It is hard not to notice that the days are getting shorter and that the balance is shifting toward darkness in its tug of war with light each passing week. For some of us, this can be a challenging phenomenon – we much prefer the light to the darkness.
In fact, in the history of world literature and culture, light is often the symbol of positivity, goodness and holiness, while darkness represents negativity, evil and desecration. What is more, perhaps for some, the encroaching darkness mirrors our own inner feelings of the challenge of the pandemic, or personal crisis we are experiencing in our lives. These feelings have the potential to be overwhelming and leave us with a feeling of hopelessness.
Judaism, though, has a different view and can offer us a context of meaning and hope for both the actual darkness of the season and the metaphoric darkness of personal challenge. Beginning with none other than creation itself, the Torah indicates that darkness too is sacred. In fact, it is out of darkness that the world is born. “There was evening and there was morning – the first day” (Gen 1:5). The darkness of the evening precedes the light of the morning and both constitute the elemental foundations of creation. Light only has meaning due to the existence of darkness and both come from God.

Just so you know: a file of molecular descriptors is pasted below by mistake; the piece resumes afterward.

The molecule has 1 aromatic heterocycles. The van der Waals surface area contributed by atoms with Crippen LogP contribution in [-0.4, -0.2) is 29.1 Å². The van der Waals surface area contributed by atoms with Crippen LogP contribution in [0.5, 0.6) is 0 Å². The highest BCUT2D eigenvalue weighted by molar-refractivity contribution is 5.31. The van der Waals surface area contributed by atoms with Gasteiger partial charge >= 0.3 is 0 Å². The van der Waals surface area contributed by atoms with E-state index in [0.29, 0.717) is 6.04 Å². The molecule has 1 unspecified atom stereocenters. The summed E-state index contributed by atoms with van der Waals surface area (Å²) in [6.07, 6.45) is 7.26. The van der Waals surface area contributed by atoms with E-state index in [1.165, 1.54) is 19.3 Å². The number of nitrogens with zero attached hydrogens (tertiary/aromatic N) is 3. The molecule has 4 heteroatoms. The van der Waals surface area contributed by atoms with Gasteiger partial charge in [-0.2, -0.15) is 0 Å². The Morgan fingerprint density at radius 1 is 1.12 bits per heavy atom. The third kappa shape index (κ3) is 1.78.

As writer Barbara Mahany points out in poetic fashion, “Darkness is womb, is seed underground. Darkness is where birthing begins, incubator of unseen stirring, essential and fundamental growing.” In other words, from darkness can come growth, unseen blessing or unrealized potential. Darkness is the prelude to light. And without it, we can’t appreciate the light. As the Kabbalistic text Sefer Yetzirah says, “the existence of darkness underscores light, emphasizes the yearning for it.”
Our tradition honors this notion with the holiday of Hanukkah, which is called the festival of lights, because we kindle lights each night. However, powerfully, we celebrate it at the very darkest time of the year. The darkness forces us to appreciate the beauty of light and inspires us to find a deeper light within ourselves that we are charged with creating – the natural cycle of the world will not simply provide it like in the summer. As the late Rabbi Adin Steinsaltz wrote, [During this season] Make the light be from you. Deep within you.”